USE OF METHIOZOLIN FOR ANNUAL BLUEGRASS (POA ANNUA L.) CONTROL ON CREEPING BENTGRASS (AGROSTIS STOLONIFERA) GREENS. K.A. Venner*, S. Hart, S. Askew, and C.J. Mansue, Rutgers University, New Brunswick, NJ (96)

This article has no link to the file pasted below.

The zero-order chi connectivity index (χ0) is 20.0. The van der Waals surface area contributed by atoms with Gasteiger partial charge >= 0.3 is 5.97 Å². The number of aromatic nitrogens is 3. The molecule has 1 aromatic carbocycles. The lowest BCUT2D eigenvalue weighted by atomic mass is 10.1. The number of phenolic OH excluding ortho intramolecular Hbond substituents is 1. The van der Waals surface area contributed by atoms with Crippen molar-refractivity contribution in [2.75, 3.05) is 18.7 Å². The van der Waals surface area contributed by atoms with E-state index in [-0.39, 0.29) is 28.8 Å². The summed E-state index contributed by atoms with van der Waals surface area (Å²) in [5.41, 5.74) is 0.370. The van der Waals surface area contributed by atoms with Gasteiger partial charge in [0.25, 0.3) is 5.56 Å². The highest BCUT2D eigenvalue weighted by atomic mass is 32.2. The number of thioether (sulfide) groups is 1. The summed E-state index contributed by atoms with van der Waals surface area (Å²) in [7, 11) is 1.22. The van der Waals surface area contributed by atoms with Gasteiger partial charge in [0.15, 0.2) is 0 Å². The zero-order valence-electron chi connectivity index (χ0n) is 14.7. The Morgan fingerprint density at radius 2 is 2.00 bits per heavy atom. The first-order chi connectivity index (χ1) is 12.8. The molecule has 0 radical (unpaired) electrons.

Field studies were conducted in Virginia and New Jersey from 2010 to 2011 to evaluate the use of methiozolin for annual bluegrass control in creeping bentgrass putting greens. In Virginia, non-replicated demonstrations were established on four different putting greens at two golf courses. At Spotswood Country Club (CC), three strips (2m by 25m) were treated with methiozolin at 0.75, 1.5, and 3.0 kg ai/ha on March 18, April 15, and Oct 20, 2011. At Lakeview CC, three different putting greens were treated with methiozolin at 1.0 kg/ha on April 15, May 13, and Oct 20, 2011. Initial annual bluegrass populations were 40 to 60% cover at all locations. When assessed in November 2011, annual bluegrass cover reduction was 20, 75, and 95% in plots treated with 0.75, 1.5, and 3.0 kg/ha methiozolin, respectively. At Lakeview, annual bluegrass cover reduction was 90, 60, and 30% on the three test sites. In New Jersey, studies were established in the fall of 2010 at Riverton, Metedeconk, and Charleston Springs CC. Methiozolin treatment regimes were 0.5, 1.0 and 2.0 kg/ha applied twice in Sept/Oct, Oct/Nov, and once in Nov. Methiozolin at 0.5 and 1.0 kg/ha was also applied three times in Sept/Oct/Nov. Annual bluegrass populations were high at Riverton (> 50%), low at Charleston Springs (<10%) and initially low at Metedeconk. However, by late fall plots at Metedeconk averaged 30 to 40% annual bluegrass cover. Creeping bentgrass injury was not evident until the following March at all three locations. At Charleston Springs, creeping bentgrass injury was 33 and 24% when methiozolin was applied at 2.0 kg/ha in Oct/Nov and Sept/Oct, respectively, but less than 10% with all other treatments. However, in late March creeping bentgrass injury increased to 65 and 30% with these two treatments. In addition, injury with all other treatments increased to 9 to 30%. At Metedeconck, creeping bentgrass injury was most evident in late March with 60 and 80% injury observed when methiozolin was applied at 2.0 kg/ha in Sept/Oct and Oct/Nov, respectively. Injury with other treatments ranged from 10 to 60%. At both locations, creeping bentgrass recovered rapidly with 30% injury or less with all treatments in early May. Many treatments which had shown noticeable injury in late March had completely recovered by early May. Annual bluegrass control was 85% or greater at both locations when methiozolin was applied at 1.0 kg/ha or greater regardless of application timing. Similar results were observed at Riverton CC when methiozolin was applied at 1.0 kg/ha or greater. These studies suggest that methiozolin can effectively reduce annual bluegrass populations dramatically when applied in the fall. However, additional research needs to be conducted to balance annual bluegrass control while limiting creeping bentgrass injury.